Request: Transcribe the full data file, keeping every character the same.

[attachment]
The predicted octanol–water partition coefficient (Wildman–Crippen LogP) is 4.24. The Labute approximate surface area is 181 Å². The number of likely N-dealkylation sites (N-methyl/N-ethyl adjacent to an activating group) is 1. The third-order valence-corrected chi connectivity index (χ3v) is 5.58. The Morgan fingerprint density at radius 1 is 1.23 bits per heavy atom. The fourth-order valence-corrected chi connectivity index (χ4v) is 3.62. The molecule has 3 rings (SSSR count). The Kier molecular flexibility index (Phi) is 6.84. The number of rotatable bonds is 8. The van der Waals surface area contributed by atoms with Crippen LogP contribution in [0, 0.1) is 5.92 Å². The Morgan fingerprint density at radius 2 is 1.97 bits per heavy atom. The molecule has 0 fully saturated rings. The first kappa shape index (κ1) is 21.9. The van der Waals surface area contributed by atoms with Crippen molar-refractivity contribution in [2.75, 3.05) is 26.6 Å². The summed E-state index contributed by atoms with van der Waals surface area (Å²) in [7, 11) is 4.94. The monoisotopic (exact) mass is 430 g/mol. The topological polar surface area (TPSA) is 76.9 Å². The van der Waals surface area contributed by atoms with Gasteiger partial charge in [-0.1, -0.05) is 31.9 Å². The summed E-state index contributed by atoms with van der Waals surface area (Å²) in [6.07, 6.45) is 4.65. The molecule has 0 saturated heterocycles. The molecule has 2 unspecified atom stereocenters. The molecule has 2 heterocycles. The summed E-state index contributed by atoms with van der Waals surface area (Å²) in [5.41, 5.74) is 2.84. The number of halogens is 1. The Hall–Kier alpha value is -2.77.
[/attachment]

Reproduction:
The predicted octanol–water partition coefficient (Wildman–Crippen LogP) is 4.24. The Labute approximate surface area is 181 Å². The number of likely N-dealkylation sites (N-methyl/N-ethyl adjacent to an activating group) is 1. The third-order valence-corrected chi connectivity index (χ3v) is 5.58. The Morgan fingerprint density at radius 1 is 1.23 bits per heavy atom. The fourth-order valence-corrected chi connectivity index (χ4v) is 3.62. The molecule has 3 rings (SSSR count). The Kier molecular flexibility index (Phi) is 6.84. The number of rotatable bonds is 8. The van der Waals surface area contributed by atoms with Crippen LogP contribution in [0, 0.1) is 5.92 Å². The Morgan fingerprint density at radius 2 is 1.97 bits per heavy atom. The molecule has 0 fully saturated rings. The first kappa shape index (κ1) is 21.9. The van der Waals surface area contributed by atoms with Crippen molar-refractivity contribution in [2.75, 3.05) is 26.6 Å². The summed E-state index contributed by atoms with van der Waals surface area (Å²) in [7, 11) is 4.94. The monoisotopic (exact) mass is 430 g/mol. The topological polar surface area (TPSA) is 76.9 Å². The van der Waals surface area contributed by atoms with Gasteiger partial charge in [-0.1, -0.05) is 31.9 Å². The summed E-state index contributed by atoms with van der Waals surface area (Å²) in [6.07, 6.45) is 4.65. The molecule has 0 saturated heterocycles. The molecule has 2 unspecified atom stereocenters. The molecule has 2 heterocycles. The summed E-state index contributed by atoms with van der Waals surface area (Å²) in [5.41, 5.74) is 2.84. The number of halogens is 1. The Hall–Kier alpha value is -2.77.